Last week Alphabet’s Google agreed to pay $2.6bn for the US cloud business Looker. Google’s gobbled up nearly 250 companies since it bought YouTube, but its 7.6% share of the cloud market is a long way behind Amazon’s 32% and Microsoft’s 13.7%.
According to BP’s closely followed Statistical Review of World Energy, primary demand for energy rose at the fastest clip so far this decade (2.9%) in 2018, despite the tapering in global economic growth.
As portfolio manager Hinesh Patel observes, “This is a worrying trend that shows we’re falling further and further behind the lofty ambitions espoused by the Paris Agreement on climate change in 2015.
“Weather patterns are becoming more volatile meaning that we’re pumping more and more energy into both heating and cooling. Consequently, global CO2 emissions have risen for three years straight with last year’s jump in emissions the biggest in seven years.
“While renewable energy consumption remains on a tear,” he says, “it can’t overcome the steep climb in coal consumption that we’re seeing in Asia and other emerging economies.”
Following hastily convened negotiations, last Friday saw the Trump administration agree to cancel the heavy trade tariffs it threatened to impose on Mexico.
The compromise resulted from Mexico’s agreement to increase its immigration controls through the expansion of the ‘Migration Protection Protocols’, which reroute US asylum seekers back to Mexico to await processing.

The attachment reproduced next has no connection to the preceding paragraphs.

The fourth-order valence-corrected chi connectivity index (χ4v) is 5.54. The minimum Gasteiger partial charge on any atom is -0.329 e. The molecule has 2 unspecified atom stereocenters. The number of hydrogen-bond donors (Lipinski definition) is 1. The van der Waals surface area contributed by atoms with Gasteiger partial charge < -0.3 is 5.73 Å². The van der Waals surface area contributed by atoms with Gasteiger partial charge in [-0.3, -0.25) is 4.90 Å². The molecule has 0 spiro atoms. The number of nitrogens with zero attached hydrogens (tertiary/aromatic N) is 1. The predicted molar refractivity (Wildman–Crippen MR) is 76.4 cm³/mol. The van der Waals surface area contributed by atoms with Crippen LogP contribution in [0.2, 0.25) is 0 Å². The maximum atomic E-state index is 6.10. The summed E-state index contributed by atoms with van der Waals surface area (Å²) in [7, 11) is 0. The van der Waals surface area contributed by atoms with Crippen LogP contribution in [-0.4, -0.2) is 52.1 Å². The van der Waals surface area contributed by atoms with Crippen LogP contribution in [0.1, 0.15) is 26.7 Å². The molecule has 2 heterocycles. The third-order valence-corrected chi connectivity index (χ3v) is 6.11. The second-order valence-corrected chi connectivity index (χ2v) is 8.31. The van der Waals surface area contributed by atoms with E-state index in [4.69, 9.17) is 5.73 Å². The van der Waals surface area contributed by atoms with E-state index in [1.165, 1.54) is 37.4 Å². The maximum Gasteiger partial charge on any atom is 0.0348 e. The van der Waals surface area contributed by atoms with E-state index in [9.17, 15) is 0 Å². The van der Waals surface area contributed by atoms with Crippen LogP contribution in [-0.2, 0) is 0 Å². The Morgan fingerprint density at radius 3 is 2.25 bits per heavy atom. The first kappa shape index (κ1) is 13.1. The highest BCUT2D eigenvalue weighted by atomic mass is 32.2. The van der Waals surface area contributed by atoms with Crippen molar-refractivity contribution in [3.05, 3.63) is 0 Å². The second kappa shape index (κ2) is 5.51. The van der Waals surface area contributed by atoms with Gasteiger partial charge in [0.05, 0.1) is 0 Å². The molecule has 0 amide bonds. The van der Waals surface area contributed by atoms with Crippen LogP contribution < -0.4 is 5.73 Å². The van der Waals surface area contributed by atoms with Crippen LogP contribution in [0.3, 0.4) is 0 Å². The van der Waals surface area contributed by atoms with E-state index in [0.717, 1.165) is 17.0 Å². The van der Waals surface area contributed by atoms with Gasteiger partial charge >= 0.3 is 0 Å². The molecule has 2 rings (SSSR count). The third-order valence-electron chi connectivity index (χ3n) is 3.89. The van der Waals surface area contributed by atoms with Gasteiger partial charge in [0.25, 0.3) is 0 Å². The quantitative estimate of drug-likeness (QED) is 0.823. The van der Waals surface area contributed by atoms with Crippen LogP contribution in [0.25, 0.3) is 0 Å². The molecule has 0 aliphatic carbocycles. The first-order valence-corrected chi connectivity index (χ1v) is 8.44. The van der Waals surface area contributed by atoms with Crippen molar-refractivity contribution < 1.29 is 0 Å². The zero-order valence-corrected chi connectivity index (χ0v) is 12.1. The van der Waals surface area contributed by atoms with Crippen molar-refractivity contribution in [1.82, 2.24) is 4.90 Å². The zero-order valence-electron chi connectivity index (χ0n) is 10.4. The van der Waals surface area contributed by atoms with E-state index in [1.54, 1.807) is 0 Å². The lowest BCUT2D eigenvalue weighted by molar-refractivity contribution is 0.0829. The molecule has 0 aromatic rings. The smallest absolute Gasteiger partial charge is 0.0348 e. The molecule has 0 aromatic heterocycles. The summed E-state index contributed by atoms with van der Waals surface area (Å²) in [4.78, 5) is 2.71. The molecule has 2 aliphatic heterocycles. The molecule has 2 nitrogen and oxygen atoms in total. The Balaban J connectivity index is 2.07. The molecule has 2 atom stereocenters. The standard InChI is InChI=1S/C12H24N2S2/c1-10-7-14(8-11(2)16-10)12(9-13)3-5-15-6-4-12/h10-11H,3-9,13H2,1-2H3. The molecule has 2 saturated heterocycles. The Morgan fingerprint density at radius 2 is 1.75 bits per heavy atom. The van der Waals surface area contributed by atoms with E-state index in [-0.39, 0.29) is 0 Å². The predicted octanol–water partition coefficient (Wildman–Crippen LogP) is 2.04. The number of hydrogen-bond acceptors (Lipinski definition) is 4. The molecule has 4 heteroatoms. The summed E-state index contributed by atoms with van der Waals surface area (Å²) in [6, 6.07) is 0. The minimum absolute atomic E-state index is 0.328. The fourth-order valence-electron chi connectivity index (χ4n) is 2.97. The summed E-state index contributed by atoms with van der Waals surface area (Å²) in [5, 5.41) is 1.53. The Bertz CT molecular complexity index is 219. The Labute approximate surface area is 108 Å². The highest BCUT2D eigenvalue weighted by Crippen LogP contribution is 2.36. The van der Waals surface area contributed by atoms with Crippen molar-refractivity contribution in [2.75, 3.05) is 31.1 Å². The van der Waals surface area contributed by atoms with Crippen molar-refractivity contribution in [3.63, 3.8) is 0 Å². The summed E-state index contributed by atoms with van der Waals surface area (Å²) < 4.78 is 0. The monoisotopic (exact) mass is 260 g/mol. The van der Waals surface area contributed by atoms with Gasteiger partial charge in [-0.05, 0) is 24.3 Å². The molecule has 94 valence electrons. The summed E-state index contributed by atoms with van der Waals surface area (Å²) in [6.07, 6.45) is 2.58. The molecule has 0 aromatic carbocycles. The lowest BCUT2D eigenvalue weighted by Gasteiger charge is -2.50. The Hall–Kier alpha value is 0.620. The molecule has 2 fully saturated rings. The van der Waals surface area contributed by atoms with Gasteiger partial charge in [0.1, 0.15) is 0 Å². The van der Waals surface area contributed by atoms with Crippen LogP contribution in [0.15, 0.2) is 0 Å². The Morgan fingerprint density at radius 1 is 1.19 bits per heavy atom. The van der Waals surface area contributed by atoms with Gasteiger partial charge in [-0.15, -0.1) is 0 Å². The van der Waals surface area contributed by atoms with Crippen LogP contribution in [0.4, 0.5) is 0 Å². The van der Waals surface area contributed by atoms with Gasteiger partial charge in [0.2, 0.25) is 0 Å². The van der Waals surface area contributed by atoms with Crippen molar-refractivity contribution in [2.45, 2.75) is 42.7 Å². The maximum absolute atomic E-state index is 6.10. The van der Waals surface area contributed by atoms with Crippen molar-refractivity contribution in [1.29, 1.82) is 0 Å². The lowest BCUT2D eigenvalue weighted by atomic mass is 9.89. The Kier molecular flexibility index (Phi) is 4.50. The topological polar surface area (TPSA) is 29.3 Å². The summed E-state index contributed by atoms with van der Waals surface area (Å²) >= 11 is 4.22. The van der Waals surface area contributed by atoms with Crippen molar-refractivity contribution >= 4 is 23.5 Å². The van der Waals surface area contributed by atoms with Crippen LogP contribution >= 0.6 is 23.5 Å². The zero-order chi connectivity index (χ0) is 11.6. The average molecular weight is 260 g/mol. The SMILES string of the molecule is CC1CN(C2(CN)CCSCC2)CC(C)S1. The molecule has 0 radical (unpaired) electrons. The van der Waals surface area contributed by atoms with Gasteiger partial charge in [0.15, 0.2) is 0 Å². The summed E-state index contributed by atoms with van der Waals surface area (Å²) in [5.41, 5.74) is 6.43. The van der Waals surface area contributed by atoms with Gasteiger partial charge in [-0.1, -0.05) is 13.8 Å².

Mexico also agreed to send its National Guard to police its southern border, where many Central Americans enter Mexico. The deal caused jubilation in Mexico and helped global stock markets to rally.
However, Mr Trump insists that other details of the agreement that require ratification by Mexico’s Congress are still to be revealed.
Meanwhile, on Monday (10 June) President Trump threatened another round of Chinese tariffs if President Xi Jinping doesn’t meet with him at the upcoming G20 summit in Japan.
Salesforce, the leading Customer Relationship Management (CRM) platform provider, has agreed to pay $15.3bn in an all share deal to acquire data visualisation specialist Tableau Software. Tableau’s share price jumped by around a third on Monday (10 June), following the news.
The deal could soon make the data collected by Salesforce’s Customer 360 package far more visually engaging and easier to digest. Salesforce has acquired more than 60 companies in the last two decades but Tableau is its biggest deal to date.
Tableau’s user-friendly software is employed by almost 90,000 organisations worldwide including the likes of Verizon and Netflix.
The deal returns Tableau’s Oscar-winning co-founder, Patrick Hanrahan, to billionaire status, despite Hanrahan, an early Pixar employee, reportedly only spending 20% of his time at Tableau.
In the biggest deal of the year so far, the US defence giant United Technologies is to merge with Raytheon to create the world’s second largest aerospace and defence business after Boeing.
The all-stock deal will create a company currently worth around $166bn with annual revenues of c$74bn. The new company, Raytheon Technologies, will be 57% owned by United Technologies shareholders with Raytheon shareholders owning the rest.
United makes everything from jet engines to elevators although it’s already announced the spin-off of its Otis (elevators) and Carrier (air conditioning) businesses. Meanwhile, Raytheon produces missile defence systems and cybersecurity solutions. The combined entity will produce everything from Tomahawk missiles to space suits.
Re-booted or re-routed? Much of Vietnam’s sudden jump in exports to the US may just be Chinese goods that have been re-routed. Fearful of reprisals, Vietnam’s leadership has promised to crack down on the practice…
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